Saving Lives Door to Door

Finding the missing TB cases in the Democratic Republic of the Congo
by Jean-Pierre Simelo & Tristan Bayly

Tuberculosis is a leading cause of death in the Democratic Republic of the Congo (DRC), as the number of people with the disease being located is far too low, and there is little knowledge or awareness of the disease’s symptoms. Many people still rely on traditional healers when they get sick, and are not referred to health centers when their health does not improve.

Around 120,000 TB cases were reported to health authorities in 2015, but there are an estimated 250,000 cases in the country. Finding these missing TB cases is critical in bringing a stop to the TB epidemic in DRC, and saving countless lives.

The story of Mwika Suzanne, age 37 and mother of three, is like so many others in DRC. For a long time she lived in despair with undiagnosed TB, she continued getting sicker and in the end her family were sure that she would die.

The USAID-funded Challenge TB project launched a campaign in various health zones to improve the quality of and access to care for TB and TB/HIV patients. Part of the campaign was to strengthen outreach by going door-to-door, treating patients and looking for anyone with TB symptoms.
Challenge TB’s partner on the ground the National League Against Tuberculosis and Leprosy (LNAC) visited one of Suzanne’s neighbors who was being treated for TB, and while they were there Suzanne’s sister asked that they come and visit her.

Martin, the coordinator of the LNAC in Lubumbashi said:

“We met Suzanne after we visited another patient. We immediately collected a sputum sample from her which was tested at the hospital, but the results were negative for TB.”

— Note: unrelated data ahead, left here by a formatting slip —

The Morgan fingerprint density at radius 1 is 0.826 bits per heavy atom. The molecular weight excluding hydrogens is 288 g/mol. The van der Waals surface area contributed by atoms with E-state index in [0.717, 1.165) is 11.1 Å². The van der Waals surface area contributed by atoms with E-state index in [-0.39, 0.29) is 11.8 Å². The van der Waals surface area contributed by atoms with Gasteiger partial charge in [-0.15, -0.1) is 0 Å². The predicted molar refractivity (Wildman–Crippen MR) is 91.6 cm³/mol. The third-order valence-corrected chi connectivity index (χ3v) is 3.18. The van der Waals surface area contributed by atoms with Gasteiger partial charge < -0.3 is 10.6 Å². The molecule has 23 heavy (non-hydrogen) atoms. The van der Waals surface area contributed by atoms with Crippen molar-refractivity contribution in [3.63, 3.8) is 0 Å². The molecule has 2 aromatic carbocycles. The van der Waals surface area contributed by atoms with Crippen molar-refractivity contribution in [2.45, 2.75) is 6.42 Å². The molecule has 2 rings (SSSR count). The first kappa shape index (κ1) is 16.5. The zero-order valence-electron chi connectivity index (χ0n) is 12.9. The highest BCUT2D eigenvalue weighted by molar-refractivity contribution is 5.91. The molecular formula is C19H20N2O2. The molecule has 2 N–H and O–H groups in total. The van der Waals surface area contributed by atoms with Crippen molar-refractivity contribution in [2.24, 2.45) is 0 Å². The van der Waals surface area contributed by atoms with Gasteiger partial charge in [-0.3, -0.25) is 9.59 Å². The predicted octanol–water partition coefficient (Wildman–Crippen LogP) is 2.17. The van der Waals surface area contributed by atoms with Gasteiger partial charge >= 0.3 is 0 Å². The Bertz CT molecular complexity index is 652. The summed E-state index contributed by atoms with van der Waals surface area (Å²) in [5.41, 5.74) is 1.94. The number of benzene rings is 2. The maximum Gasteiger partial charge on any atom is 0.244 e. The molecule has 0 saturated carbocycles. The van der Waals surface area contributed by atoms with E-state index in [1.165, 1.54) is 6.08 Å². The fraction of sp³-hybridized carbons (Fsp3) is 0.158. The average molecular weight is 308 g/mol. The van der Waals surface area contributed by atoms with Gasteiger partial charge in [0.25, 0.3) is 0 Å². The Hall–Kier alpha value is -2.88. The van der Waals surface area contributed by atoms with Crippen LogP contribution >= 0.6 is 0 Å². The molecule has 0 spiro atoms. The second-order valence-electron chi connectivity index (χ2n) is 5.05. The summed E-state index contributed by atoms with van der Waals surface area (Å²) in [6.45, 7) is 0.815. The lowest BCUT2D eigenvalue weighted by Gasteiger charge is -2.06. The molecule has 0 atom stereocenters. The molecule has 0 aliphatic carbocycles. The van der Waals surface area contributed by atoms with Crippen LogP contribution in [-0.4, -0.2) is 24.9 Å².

Suzanne when she began treatment — her low weight is clear

“Given how sick Suzanne was, we decided to take her to the hospital for further testing. After a clinical examination and further testing, she was finally diagnosed with both TB and HIV and remained at the hospital to undergo treatment. Amazingly after only a few weeks she had already regained enough strength to return home and continue treatment as an outpatient.”

“I am much better now and I am working again”, says Suzanne, “I am so grateful, because it is through this campaign that I was found and treated. My family had previously kept me at home and a traditional healer had treated me, but without any success. Now I am getting the right treatment and I feel so much better.”


During the campaign, 18 people including members of LNAC and volunteers who often provide health support on community activities, were trained on the symptoms of TB and on how to collect sputum samples for testing. They then visited 3,838 homes, screening a total of 15,299 people. Of those screened, 1,387 people with TB symptoms were tested, and a total of 46 TB cases were ultimately diagnosed, each of which had the potential to infect many more people if they hadn’t been found and treated.

Suzanne (l) looks so much better after just three months of treatment

Suzanne is just one example of the community outreach program’s success. In light of this, that LNAC will continue to work to improve the management, detection and treatment of TB and TB/HIV through the involvement of communities.

Dr. Hugues Kakompe, Chief Medical Officer of Kampemba, welcomed the campaign saying:

“It has boosted TB/HIV detection in our area and we believe this is an effective strategy. It will be sustained as there are still many many more TB cases to be found.”

For more information visit www.challengetb.org

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